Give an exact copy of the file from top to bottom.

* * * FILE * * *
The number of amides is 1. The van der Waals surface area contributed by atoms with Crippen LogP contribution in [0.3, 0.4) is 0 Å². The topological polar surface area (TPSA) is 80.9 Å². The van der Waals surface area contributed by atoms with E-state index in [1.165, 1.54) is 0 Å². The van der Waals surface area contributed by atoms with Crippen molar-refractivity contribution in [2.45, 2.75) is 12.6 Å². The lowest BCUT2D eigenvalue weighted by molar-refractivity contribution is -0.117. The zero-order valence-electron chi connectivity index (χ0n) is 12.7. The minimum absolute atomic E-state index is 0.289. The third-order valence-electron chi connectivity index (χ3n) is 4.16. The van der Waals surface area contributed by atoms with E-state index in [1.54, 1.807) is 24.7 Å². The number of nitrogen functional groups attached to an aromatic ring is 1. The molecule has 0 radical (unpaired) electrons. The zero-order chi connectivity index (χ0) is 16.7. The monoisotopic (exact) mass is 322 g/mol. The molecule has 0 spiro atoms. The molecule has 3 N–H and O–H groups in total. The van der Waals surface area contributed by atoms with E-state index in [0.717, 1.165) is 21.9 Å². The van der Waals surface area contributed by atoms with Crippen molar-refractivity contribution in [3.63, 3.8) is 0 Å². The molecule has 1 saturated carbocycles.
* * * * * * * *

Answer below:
The number of amides is 1. The van der Waals surface area contributed by atoms with Crippen LogP contribution in [0.3, 0.4) is 0 Å². The topological polar surface area (TPSA) is 80.9 Å². The van der Waals surface area contributed by atoms with E-state index in [1.165, 1.54) is 0 Å². The van der Waals surface area contributed by atoms with Crippen molar-refractivity contribution in [2.45, 2.75) is 12.6 Å². The lowest BCUT2D eigenvalue weighted by molar-refractivity contribution is -0.117. The zero-order valence-electron chi connectivity index (χ0n) is 12.7. The minimum absolute atomic E-state index is 0.289. The third-order valence-electron chi connectivity index (χ3n) is 4.16. The van der Waals surface area contributed by atoms with E-state index in [1.54, 1.807) is 24.7 Å². The number of nitrogen functional groups attached to an aromatic ring is 1. The molecule has 0 radical (unpaired) electrons. The zero-order chi connectivity index (χ0) is 16.7. The monoisotopic (exact) mass is 322 g/mol. The molecule has 0 spiro atoms. The molecule has 3 N–H and O–H groups in total. The van der Waals surface area contributed by atoms with E-state index in [0.717, 1.165) is 21.9 Å². The van der Waals surface area contributed by atoms with Crippen molar-refractivity contribution in [3.63, 3.8) is 0 Å². The molecule has 1 saturated carbocycles.